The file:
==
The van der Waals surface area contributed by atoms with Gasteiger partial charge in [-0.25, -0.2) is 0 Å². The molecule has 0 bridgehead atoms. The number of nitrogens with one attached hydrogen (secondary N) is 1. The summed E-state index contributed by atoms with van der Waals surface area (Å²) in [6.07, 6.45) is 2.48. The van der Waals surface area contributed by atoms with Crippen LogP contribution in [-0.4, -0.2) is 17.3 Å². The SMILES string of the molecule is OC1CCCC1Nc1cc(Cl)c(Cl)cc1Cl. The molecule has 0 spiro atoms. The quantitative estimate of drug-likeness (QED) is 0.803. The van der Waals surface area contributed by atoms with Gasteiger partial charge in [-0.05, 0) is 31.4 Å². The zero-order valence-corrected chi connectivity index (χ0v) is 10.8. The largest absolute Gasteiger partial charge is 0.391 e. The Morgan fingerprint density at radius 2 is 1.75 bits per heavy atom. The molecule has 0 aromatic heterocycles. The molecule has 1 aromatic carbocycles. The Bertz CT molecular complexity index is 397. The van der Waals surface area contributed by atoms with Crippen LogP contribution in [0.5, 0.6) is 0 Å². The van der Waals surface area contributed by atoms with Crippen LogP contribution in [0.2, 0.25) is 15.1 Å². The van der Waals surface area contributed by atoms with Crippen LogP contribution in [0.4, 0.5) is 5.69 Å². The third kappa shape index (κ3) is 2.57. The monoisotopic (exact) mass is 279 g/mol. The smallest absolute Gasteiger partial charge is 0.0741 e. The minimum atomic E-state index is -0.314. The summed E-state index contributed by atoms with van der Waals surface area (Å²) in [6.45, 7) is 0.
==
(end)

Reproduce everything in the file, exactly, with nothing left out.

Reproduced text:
The van der Waals surface area contributed by atoms with Gasteiger partial charge in [-0.25, -0.2) is 0 Å². The molecule has 0 bridgehead atoms. The number of nitrogens with one attached hydrogen (secondary N) is 1. The summed E-state index contributed by atoms with van der Waals surface area (Å²) in [6.07, 6.45) is 2.48. The van der Waals surface area contributed by atoms with Crippen LogP contribution in [-0.4, -0.2) is 17.3 Å². The SMILES string of the molecule is OC1CCCC1Nc1cc(Cl)c(Cl)cc1Cl. The molecule has 0 spiro atoms. The quantitative estimate of drug-likeness (QED) is 0.803. The van der Waals surface area contributed by atoms with Gasteiger partial charge in [-0.05, 0) is 31.4 Å². The zero-order valence-corrected chi connectivity index (χ0v) is 10.8. The largest absolute Gasteiger partial charge is 0.391 e. The Morgan fingerprint density at radius 2 is 1.75 bits per heavy atom. The molecule has 0 aromatic heterocycles. The molecule has 1 aromatic carbocycles. The Bertz CT molecular complexity index is 397. The van der Waals surface area contributed by atoms with Crippen LogP contribution in [0.5, 0.6) is 0 Å². The van der Waals surface area contributed by atoms with Crippen LogP contribution in [0.2, 0.25) is 15.1 Å². The van der Waals surface area contributed by atoms with Crippen LogP contribution in [0.4, 0.5) is 5.69 Å². The third kappa shape index (κ3) is 2.57. The monoisotopic (exact) mass is 279 g/mol. The smallest absolute Gasteiger partial charge is 0.0741 e. The minimum atomic E-state index is -0.314. The summed E-state index contributed by atoms with van der Waals surface area (Å²) in [6.45, 7) is 0.